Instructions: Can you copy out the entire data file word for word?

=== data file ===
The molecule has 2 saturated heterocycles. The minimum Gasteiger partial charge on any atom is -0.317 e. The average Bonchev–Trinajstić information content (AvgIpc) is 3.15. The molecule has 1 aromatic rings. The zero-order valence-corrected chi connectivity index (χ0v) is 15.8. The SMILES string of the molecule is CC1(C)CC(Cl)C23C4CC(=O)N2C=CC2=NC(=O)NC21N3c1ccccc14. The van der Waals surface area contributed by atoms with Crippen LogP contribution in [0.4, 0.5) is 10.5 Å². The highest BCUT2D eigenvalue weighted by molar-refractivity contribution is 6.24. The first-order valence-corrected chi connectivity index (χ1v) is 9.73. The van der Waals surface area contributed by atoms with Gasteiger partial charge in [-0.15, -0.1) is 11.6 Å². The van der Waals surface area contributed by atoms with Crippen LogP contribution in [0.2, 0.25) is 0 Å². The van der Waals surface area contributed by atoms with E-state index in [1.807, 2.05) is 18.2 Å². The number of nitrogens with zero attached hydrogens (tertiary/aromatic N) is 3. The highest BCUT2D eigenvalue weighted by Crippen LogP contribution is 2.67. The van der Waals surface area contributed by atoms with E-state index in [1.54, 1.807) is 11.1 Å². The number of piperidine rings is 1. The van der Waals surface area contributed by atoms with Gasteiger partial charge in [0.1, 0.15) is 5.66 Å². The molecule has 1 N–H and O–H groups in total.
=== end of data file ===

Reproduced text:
The molecule has 2 saturated heterocycles. The minimum Gasteiger partial charge on any atom is -0.317 e. The average Bonchev–Trinajstić information content (AvgIpc) is 3.15. The molecule has 1 aromatic rings. The zero-order valence-corrected chi connectivity index (χ0v) is 15.8. The SMILES string of the molecule is CC1(C)CC(Cl)C23C4CC(=O)N2C=CC2=NC(=O)NC21N3c1ccccc14. The van der Waals surface area contributed by atoms with Crippen LogP contribution in [0.4, 0.5) is 10.5 Å². The highest BCUT2D eigenvalue weighted by molar-refractivity contribution is 6.24. The first-order valence-corrected chi connectivity index (χ1v) is 9.73. The van der Waals surface area contributed by atoms with Gasteiger partial charge in [-0.15, -0.1) is 11.6 Å². The van der Waals surface area contributed by atoms with Crippen LogP contribution in [0.2, 0.25) is 0 Å². The van der Waals surface area contributed by atoms with E-state index in [1.807, 2.05) is 18.2 Å². The number of nitrogens with zero attached hydrogens (tertiary/aromatic N) is 3. The highest BCUT2D eigenvalue weighted by Crippen LogP contribution is 2.67. The van der Waals surface area contributed by atoms with E-state index in [1.54, 1.807) is 11.1 Å². The number of piperidine rings is 1. The van der Waals surface area contributed by atoms with Gasteiger partial charge in [0.1, 0.15) is 5.66 Å². The molecule has 1 N–H and O–H groups in total.